Pictures taken in early 2013 of one of the last old neighborhoods in all of China (ok, Wuxi it is in this case). It is slated for demolition, its residents will be moved to "higher ground", i.e.; non-descript but modern 20-story apartment blocks somewhere on the periphery of the city.
There are a number of interesting elements at play here in this area. An old bridge (actually, two), an old pier (the Silk pier)for canal barges; low-density housing right next to the waterway; pedestrian-friendly street grid (the roads are seldom wide enough for cars); an aging population; no designated public spaces, therefore life takes place outside the gate anyway and anywhere; old industrial heritage sites: a) related to a dense sprinkling of curious and perhaps unique Ming dynasty brick kilns (formerly about 120 of them, surviving to date - in various states of repair and decline - around 56); b) related to silk manufacturing.
Into this historically grown fabric of houses, kilns, factories and matou (piers) the present-day city elders found it wise to insert a number of tourist sites while sanitizing the canal and the neighborhood. Those tourist sites are quite successfully integrated I would argue (one a silk museum placed right off the old silk loading dock, the other a lovely little museum dedicated to the brick kiln enterprises of the area), but they don't carry the neighborhood in GDP terms. For that, it has to be knocked down completely, and rebuild as a new fake old village/neighborhood. Which means that Mr. Li (see pictures #9 and #10), and with him thousands of other long-term residents, has no choice but to move. Private boats are banned on the old canal in Wuxi, btw, which is firmly under the jurisdiction of a number of state agencies (well, it always was, but private boats made up the bulk of the local operations), the tourism board among them, which collects tourists at a matou (pier) downtown (at the Nanchan Si plaza, which needs a complete redesign in my view), and shuttles them along.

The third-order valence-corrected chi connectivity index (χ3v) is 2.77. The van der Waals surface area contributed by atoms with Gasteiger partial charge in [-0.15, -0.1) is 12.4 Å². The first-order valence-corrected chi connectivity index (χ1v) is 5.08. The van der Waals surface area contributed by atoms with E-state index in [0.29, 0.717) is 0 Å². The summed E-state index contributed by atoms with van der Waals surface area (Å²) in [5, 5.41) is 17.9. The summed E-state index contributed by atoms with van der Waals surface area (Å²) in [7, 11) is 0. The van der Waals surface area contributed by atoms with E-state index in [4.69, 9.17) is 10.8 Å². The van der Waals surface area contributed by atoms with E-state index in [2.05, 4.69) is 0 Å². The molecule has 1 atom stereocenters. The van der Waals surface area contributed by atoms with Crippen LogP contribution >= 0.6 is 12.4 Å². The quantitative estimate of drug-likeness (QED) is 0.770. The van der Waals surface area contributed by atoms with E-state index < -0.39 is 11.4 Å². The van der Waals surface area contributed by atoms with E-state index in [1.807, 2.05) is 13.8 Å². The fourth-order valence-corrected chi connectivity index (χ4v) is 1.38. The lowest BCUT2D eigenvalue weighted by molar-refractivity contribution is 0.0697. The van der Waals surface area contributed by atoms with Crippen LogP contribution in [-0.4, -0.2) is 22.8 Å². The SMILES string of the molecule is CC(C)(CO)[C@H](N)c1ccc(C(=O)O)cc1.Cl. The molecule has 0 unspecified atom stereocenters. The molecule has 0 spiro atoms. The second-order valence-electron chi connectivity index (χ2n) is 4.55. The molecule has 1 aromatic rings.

I selected this particular spot in dedicating its own gallery to it since it is a site of significance on account of the old Qingming Bridge, and on account of the various other characteristics and attractions mentioned above. All of which means that Mr. Li's fate is sealed. China is preparing an application for the Grand Canal to be listed as a UNESCO World Heritage Site in 2014 out of its Yangzhou office, and - in conjunction with the latest political slogan to create a "Beautiful China" - under-performing housing stock ("blighted neighborhoods" I guess in American Urban Renewal parlance from the 1960s) along the canal is being substituted with rather generic, high-income tourist attractions and consumer oriented canal-side streets, which, btw., for economic and other reasons, only extend half a block deep, they don't form a new grid at all, but remain as purely bi-directional corridors for the new money-spending, one-day-only masses.
俞孔坚: 京杭大运河国家遗产与生态走廊 (2012/5, Beijing daxue chubanshe), pp.438-457;
无锡运河记忆 (Gu Wu xuan chubanshe, 2009/5)
Visited over four days in February 2013. Cameras used: Leica and Sony.
Thomas H. Hahn
© Thomas H. Hahn Docu-Images